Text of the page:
What about motivation?
“I just can’t get motivated to __________.” The “blank” here is something you want to do to move you closer to something you want to achieve.
It’s a common misconception that in order to want to do something, you must first feel “motivated.” In fact, motivation is the effect, not the cause. It’s the action itself that produces motivation, not the other way around. Read more about motivation here.
First, accept that you are feeling this way – and don’t beat yourself up for it! Instead, acknowledge the feeling, and even explore it a little. What’s behind it? Then simply take one small step – and you’ll begin to generate energy that propels you forward.
Some personal examples:
- When I don’t feel motivated to write a new blog post, I challenge myself to take just one small step – sitting down at the computer and pulling up my list of topic ideas. Then I feel “motivated” to take one more step, this time selecting a topic that sparks with me today. Now I’m feeling even more motivated. Then I open a blank document, type the title, and suddenly I’m off and running. I set the timer on my phone for however much time I have (or want) to work, and when time’s up I can either keep going (which I usually want to do) or I give myself permission to stop at that point.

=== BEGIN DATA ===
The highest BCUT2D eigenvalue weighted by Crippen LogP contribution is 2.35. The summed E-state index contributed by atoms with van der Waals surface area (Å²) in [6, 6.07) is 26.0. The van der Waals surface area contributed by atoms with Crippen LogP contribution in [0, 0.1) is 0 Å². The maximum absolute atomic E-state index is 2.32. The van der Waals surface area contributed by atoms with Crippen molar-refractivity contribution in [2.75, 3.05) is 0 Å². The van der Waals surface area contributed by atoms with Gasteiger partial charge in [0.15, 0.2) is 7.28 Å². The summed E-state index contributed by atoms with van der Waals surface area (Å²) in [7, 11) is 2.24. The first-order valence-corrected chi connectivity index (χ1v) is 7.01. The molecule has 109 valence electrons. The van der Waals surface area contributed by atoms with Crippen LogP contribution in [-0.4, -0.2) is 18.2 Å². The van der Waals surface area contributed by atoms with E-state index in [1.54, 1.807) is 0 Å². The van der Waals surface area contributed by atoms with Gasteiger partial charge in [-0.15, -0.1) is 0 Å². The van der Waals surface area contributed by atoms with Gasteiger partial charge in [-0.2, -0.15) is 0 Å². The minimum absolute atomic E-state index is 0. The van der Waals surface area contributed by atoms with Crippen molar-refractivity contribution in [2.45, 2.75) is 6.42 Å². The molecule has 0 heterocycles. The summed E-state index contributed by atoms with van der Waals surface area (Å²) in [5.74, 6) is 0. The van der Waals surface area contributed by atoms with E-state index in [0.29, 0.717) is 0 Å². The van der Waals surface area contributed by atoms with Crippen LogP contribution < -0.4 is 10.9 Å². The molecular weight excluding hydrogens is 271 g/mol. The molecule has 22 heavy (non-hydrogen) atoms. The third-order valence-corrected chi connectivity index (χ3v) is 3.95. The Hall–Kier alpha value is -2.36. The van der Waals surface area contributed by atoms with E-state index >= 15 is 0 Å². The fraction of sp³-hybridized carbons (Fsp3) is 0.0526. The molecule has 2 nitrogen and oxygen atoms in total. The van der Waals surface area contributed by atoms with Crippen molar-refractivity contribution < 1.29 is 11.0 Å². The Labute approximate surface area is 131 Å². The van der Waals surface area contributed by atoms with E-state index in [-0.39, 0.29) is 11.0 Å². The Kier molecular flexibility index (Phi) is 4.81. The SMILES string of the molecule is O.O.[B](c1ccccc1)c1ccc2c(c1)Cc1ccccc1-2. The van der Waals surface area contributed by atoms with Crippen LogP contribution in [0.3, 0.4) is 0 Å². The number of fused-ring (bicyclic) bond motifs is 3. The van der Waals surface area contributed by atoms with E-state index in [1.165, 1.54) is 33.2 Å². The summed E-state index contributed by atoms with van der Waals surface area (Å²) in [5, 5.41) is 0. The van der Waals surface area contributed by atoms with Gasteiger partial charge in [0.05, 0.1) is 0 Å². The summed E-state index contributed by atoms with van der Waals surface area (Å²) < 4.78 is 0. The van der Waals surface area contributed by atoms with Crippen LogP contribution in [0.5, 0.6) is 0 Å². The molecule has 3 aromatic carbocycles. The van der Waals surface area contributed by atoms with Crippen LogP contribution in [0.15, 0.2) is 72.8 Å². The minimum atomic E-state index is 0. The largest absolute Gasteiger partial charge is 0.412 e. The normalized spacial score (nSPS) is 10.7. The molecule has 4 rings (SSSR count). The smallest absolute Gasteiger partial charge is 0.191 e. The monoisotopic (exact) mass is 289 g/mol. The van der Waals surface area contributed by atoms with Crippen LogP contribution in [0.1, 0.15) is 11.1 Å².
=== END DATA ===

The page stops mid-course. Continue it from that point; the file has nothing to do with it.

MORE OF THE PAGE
- When I have a particular training session scheduled – let’s say it’s a run intervals workout – and I’m not feeling motivated to do it – I challenge myself to do just one small step: putting on my running clothes and going outside. Once I’m out in the fresh air, I make a deal with myself that I’ll do my warmup and two intervals. If I don’t feel like continuing, I give myself permission to stop and go home. 99% of the time, my “motivation muscles” start to fire and I finish my workout as planned.
Accept Yourself – Enhance Your Training
Once you find self acceptance in the present, you may find that making choices and taking actions that move you toward your goals come much easier. Your choices are based on who you are, instead of a struggle for instant perfection.
When, inevitably, something doesn’t go as planned, you’re not a failure. Temporary setbacks, obstacles and “bad days” are just a part of the journey – they don’t define you. You still accept yourself for the amazing person you are, which allows those obstacles and “bad days” to become just another part of the process.
In life our first job is this: to divide and distinguish things into two categories. Externals I cannot control, but the choices I make with regard to them I do control. Where will I find good and bad? In me, in my choices.Epictetus
Accept yourself, and embrace the journey.
Laurie Kelly, CPT, CES, is a Road Runners Clubs of America Certified Run Coach. She is also a Certified Personal Trainer and Corrective Exercise Specialist accredited by the National Academy of Sports Medicine (NASM), and an ITCA-Certified Triathlon Coach. Based in Denver, Colorado, Laurie works with clients one-on-one to help them live healthy and active lives, and achieve their unique fitness goals. Contact her here or follow her blog at www.dragonfly-fitness.com.